I once saw that the hardest Masechtos in Shas are alluded to in "כל ימי -עני- רעים" (Mishlei 15:15), with ע standing for עירובין, and נ for נדרים (alternatively I've seen נדה or נזיר), finally י for יבמות.

Is this just a saying, or is there an actual source for this?

  • 1
    This might be interesting: forum.otzar.org/viewtopic.php?t=46548
    – Shmuel
    Jan 7, 2023 at 23:34
  • Cool mnemonic, but these (I'd admit Eiruvin) are not close to the hardest masechtos in Shas imho. Nazir, Shevuos, Temurah, Beitzah. YMMV
    – MichoelR
    Jan 8, 2023 at 3:43

1 Answer 1


It is mentioned in the Zohar 276a

וְרוֹכֵב עַל חֲמוֹר. עָנִי אִיהוּ תַּמָּן בְּסִימָן, עֵרוּבִין נִדָּה יְבָמוֹת, וּשְׁאַר מַתְנִיתִין בִּכְלָל. וְלָא אִתְקְרֵי תַּמָּן מֶלֶךְ, עַד דְּרָכִיב בְּסוּסְיָא דִּילֵיהּ כְּנֶסֶת יִשְׂרָאֵל.

And riding upon an donkey" (Zechariah 9:9). Ani stands for the Mishnah orders of Eruvin, Nidah and Yevamot, [Ani also means "poor"] and the rest of the Mishnah in total. [ As long as a person does not know the mysteries of the Torah, but only knows the revealed Torah, one is "poor" in knowledge and it is like he is "riding on a donkey", which is the aspect of the Tree of Knowledge of Good and Evil. However, Hashem] is not considered a King until He rides on His horse, which is the Congregation of Yisrael (Sefaria translation and notation)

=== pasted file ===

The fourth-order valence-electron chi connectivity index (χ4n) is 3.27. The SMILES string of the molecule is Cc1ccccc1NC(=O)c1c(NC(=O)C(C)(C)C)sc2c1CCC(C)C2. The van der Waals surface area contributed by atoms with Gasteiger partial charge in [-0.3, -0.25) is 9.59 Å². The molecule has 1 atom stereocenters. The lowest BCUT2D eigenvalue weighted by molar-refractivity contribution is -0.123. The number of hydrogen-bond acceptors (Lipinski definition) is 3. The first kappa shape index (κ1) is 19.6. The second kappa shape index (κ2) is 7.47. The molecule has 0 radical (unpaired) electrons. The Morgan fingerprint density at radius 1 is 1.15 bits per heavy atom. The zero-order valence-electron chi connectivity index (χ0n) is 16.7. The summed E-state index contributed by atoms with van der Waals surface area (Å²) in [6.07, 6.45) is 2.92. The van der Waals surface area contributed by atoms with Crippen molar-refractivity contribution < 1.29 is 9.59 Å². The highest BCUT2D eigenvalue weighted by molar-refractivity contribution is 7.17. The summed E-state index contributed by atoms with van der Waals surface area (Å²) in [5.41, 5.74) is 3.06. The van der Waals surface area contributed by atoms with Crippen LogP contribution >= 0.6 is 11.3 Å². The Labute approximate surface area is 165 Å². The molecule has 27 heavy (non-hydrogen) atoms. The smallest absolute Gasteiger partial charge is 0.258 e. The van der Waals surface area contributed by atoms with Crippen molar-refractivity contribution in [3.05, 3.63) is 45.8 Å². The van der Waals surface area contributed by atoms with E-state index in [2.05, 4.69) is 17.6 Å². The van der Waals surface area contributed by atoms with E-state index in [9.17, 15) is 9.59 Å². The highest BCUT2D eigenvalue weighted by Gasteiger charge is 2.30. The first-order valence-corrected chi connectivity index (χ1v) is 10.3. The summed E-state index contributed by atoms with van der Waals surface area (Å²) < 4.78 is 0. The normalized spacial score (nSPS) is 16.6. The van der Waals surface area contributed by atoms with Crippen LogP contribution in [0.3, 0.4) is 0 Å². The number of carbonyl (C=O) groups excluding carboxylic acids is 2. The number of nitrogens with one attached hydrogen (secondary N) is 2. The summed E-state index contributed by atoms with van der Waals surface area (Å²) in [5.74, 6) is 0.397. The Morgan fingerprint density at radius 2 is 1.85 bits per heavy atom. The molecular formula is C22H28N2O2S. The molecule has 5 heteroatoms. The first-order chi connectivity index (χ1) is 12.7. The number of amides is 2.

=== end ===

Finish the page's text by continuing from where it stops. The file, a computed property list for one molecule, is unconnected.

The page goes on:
I also saw that Rav Yaakov Emden in his Mitpachas Sefarim 4 also notes this abbreviation.

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    Does this actually say that these are the hardest tractates? At least as quoted, this just seems to confirm that there is an acronym that stands for these three tractates.
    – Alex
    Jan 8, 2023 at 23:26
  • I share Alex's point/question. It's not clear from the part you cited why the Zohar is singling out these three. It certainly could be that there was a preexisting tradition these three were hard and he's saying even if you know the hardest masechtot you don't know enough. But it's really not clear. Still helpful to know there is a source for "ani" (FWIW when I was in yeshiva people called them the "ayin" masechtot).
    – Avraham
    Mar 30, 2023 at 17:34

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